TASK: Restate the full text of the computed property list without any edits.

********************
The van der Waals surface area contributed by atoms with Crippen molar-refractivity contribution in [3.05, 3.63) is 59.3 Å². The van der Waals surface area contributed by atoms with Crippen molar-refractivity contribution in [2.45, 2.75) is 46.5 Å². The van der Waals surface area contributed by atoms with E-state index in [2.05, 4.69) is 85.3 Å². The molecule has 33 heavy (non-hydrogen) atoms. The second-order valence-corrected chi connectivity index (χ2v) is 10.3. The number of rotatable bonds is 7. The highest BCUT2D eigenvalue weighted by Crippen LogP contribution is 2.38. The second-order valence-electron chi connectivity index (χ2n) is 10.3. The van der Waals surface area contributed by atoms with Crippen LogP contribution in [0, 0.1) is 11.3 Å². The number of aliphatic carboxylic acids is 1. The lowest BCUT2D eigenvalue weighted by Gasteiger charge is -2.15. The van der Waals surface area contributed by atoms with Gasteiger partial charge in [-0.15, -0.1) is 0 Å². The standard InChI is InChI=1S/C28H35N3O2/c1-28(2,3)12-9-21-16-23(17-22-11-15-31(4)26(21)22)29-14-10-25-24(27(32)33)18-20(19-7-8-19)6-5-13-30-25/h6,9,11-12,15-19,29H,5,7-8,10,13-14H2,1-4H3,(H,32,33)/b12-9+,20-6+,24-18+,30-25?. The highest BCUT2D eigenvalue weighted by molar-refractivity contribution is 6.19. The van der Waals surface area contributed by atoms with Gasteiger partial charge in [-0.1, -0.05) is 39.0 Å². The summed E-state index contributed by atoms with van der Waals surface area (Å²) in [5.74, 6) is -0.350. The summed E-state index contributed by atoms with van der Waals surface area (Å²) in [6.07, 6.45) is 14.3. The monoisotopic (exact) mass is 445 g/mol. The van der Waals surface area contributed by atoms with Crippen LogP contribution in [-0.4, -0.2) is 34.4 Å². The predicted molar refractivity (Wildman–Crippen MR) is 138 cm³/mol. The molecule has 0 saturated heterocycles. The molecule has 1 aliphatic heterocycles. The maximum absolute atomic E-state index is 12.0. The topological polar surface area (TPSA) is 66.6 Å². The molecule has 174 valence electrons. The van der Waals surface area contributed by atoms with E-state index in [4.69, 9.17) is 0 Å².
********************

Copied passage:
The van der Waals surface area contributed by atoms with Crippen molar-refractivity contribution in [3.05, 3.63) is 59.3 Å². The van der Waals surface area contributed by atoms with Crippen molar-refractivity contribution in [2.45, 2.75) is 46.5 Å². The van der Waals surface area contributed by atoms with E-state index in [2.05, 4.69) is 85.3 Å². The molecule has 33 heavy (non-hydrogen) atoms. The second-order valence-corrected chi connectivity index (χ2v) is 10.3. The number of rotatable bonds is 7. The highest BCUT2D eigenvalue weighted by Crippen LogP contribution is 2.38. The second-order valence-electron chi connectivity index (χ2n) is 10.3. The van der Waals surface area contributed by atoms with Crippen LogP contribution in [0, 0.1) is 11.3 Å². The number of aliphatic carboxylic acids is 1. The lowest BCUT2D eigenvalue weighted by Gasteiger charge is -2.15. The van der Waals surface area contributed by atoms with Gasteiger partial charge in [-0.15, -0.1) is 0 Å². The standard InChI is InChI=1S/C28H35N3O2/c1-28(2,3)12-9-21-16-23(17-22-11-15-31(4)26(21)22)29-14-10-25-24(27(32)33)18-20(19-7-8-19)6-5-13-30-25/h6,9,11-12,15-19,29H,5,7-8,10,13-14H2,1-4H3,(H,32,33)/b12-9+,20-6+,24-18+,30-25?. The highest BCUT2D eigenvalue weighted by molar-refractivity contribution is 6.19. The van der Waals surface area contributed by atoms with Gasteiger partial charge in [-0.1, -0.05) is 39.0 Å². The summed E-state index contributed by atoms with van der Waals surface area (Å²) in [5.74, 6) is -0.350. The summed E-state index contributed by atoms with van der Waals surface area (Å²) in [6.07, 6.45) is 14.3. The monoisotopic (exact) mass is 445 g/mol. The van der Waals surface area contributed by atoms with Crippen LogP contribution in [-0.4, -0.2) is 34.4 Å². The predicted molar refractivity (Wildman–Crippen MR) is 138 cm³/mol. The molecule has 0 saturated heterocycles. The molecule has 1 aliphatic heterocycles. The maximum absolute atomic E-state index is 12.0. The topological polar surface area (TPSA) is 66.6 Å². The molecule has 174 valence electrons. The van der Waals surface area contributed by atoms with E-state index in [4.69, 9.17) is 0 Å².